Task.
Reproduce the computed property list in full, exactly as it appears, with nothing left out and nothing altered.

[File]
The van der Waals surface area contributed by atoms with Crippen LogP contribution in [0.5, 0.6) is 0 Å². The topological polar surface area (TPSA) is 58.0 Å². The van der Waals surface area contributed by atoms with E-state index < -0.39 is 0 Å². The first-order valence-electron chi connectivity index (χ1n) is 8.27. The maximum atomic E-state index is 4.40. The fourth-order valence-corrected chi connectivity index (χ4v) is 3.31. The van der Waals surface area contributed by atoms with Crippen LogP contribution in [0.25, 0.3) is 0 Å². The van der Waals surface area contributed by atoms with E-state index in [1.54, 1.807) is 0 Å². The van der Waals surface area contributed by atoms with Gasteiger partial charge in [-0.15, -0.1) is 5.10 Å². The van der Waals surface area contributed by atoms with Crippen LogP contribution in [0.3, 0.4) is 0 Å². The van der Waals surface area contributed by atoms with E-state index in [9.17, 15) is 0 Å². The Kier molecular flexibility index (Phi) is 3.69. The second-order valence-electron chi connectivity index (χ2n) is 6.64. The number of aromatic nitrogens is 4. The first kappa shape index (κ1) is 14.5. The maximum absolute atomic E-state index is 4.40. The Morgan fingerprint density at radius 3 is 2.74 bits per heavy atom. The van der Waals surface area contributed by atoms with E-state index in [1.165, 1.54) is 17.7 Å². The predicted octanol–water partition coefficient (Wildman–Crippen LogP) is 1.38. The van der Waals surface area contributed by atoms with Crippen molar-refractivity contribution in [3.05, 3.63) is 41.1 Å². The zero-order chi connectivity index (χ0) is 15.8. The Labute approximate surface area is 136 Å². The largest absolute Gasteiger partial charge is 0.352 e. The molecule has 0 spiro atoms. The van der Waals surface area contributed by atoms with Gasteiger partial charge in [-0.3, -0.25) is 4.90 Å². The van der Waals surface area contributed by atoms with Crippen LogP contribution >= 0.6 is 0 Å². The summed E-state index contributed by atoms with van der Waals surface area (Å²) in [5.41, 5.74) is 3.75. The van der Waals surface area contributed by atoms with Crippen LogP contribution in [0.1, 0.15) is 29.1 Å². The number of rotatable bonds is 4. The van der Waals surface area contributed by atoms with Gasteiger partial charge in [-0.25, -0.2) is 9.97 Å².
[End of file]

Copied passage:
The van der Waals surface area contributed by atoms with Crippen LogP contribution in [0.5, 0.6) is 0 Å². The topological polar surface area (TPSA) is 58.0 Å². The van der Waals surface area contributed by atoms with E-state index < -0.39 is 0 Å². The first-order valence-electron chi connectivity index (χ1n) is 8.27. The maximum atomic E-state index is 4.40. The fourth-order valence-corrected chi connectivity index (χ4v) is 3.31. The van der Waals surface area contributed by atoms with Crippen LogP contribution in [0.25, 0.3) is 0 Å². The van der Waals surface area contributed by atoms with E-state index in [1.54, 1.807) is 0 Å². The van der Waals surface area contributed by atoms with Gasteiger partial charge in [-0.15, -0.1) is 5.10 Å². The van der Waals surface area contributed by atoms with Crippen LogP contribution in [0.3, 0.4) is 0 Å². The van der Waals surface area contributed by atoms with E-state index in [9.17, 15) is 0 Å². The Kier molecular flexibility index (Phi) is 3.69. The second-order valence-electron chi connectivity index (χ2n) is 6.64. The number of aromatic nitrogens is 4. The first kappa shape index (κ1) is 14.5. The maximum absolute atomic E-state index is 4.40. The Morgan fingerprint density at radius 3 is 2.74 bits per heavy atom. The van der Waals surface area contributed by atoms with E-state index in [1.165, 1.54) is 17.7 Å². The predicted octanol–water partition coefficient (Wildman–Crippen LogP) is 1.38. The van der Waals surface area contributed by atoms with Crippen molar-refractivity contribution in [3.05, 3.63) is 41.1 Å². The zero-order chi connectivity index (χ0) is 15.8. The Labute approximate surface area is 136 Å². The largest absolute Gasteiger partial charge is 0.352 e. The molecule has 0 spiro atoms. The van der Waals surface area contributed by atoms with Gasteiger partial charge in [-0.3, -0.25) is 4.90 Å². The van der Waals surface area contributed by atoms with Crippen LogP contribution >= 0.6 is 0 Å². The summed E-state index contributed by atoms with van der Waals surface area (Å²) in [5.41, 5.74) is 3.75. The van der Waals surface area contributed by atoms with Crippen LogP contribution in [0.1, 0.15) is 29.1 Å². The number of rotatable bonds is 4. The van der Waals surface area contributed by atoms with Gasteiger partial charge in [-0.25, -0.2) is 9.97 Å².